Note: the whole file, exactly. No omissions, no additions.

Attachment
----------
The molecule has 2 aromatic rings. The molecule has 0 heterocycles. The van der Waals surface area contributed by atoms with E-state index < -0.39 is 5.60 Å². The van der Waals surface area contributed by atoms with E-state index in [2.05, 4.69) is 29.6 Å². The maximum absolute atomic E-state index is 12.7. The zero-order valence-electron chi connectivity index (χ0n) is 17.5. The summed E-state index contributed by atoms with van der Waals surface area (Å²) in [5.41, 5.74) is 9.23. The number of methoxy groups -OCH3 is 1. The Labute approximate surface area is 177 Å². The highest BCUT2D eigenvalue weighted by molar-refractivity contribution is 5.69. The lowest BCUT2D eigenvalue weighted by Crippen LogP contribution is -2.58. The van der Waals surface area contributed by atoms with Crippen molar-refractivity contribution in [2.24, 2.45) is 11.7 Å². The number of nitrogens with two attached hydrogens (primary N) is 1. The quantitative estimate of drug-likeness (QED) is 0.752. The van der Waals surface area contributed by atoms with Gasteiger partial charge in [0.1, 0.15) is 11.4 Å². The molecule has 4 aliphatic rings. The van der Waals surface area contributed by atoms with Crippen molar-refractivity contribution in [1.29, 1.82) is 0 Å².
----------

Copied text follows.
The molecule has 2 aromatic rings. The molecule has 0 heterocycles. The van der Waals surface area contributed by atoms with E-state index < -0.39 is 5.60 Å². The van der Waals surface area contributed by atoms with E-state index in [2.05, 4.69) is 29.6 Å². The maximum absolute atomic E-state index is 12.7. The zero-order valence-electron chi connectivity index (χ0n) is 17.5. The summed E-state index contributed by atoms with van der Waals surface area (Å²) in [5.41, 5.74) is 9.23. The number of methoxy groups -OCH3 is 1. The Labute approximate surface area is 177 Å². The highest BCUT2D eigenvalue weighted by molar-refractivity contribution is 5.69. The lowest BCUT2D eigenvalue weighted by Crippen LogP contribution is -2.58. The van der Waals surface area contributed by atoms with Crippen molar-refractivity contribution in [2.24, 2.45) is 11.7 Å². The number of nitrogens with two attached hydrogens (primary N) is 1. The quantitative estimate of drug-likeness (QED) is 0.752. The van der Waals surface area contributed by atoms with Gasteiger partial charge in [0.1, 0.15) is 11.4 Å². The molecule has 4 aliphatic rings. The van der Waals surface area contributed by atoms with Crippen molar-refractivity contribution in [1.29, 1.82) is 0 Å².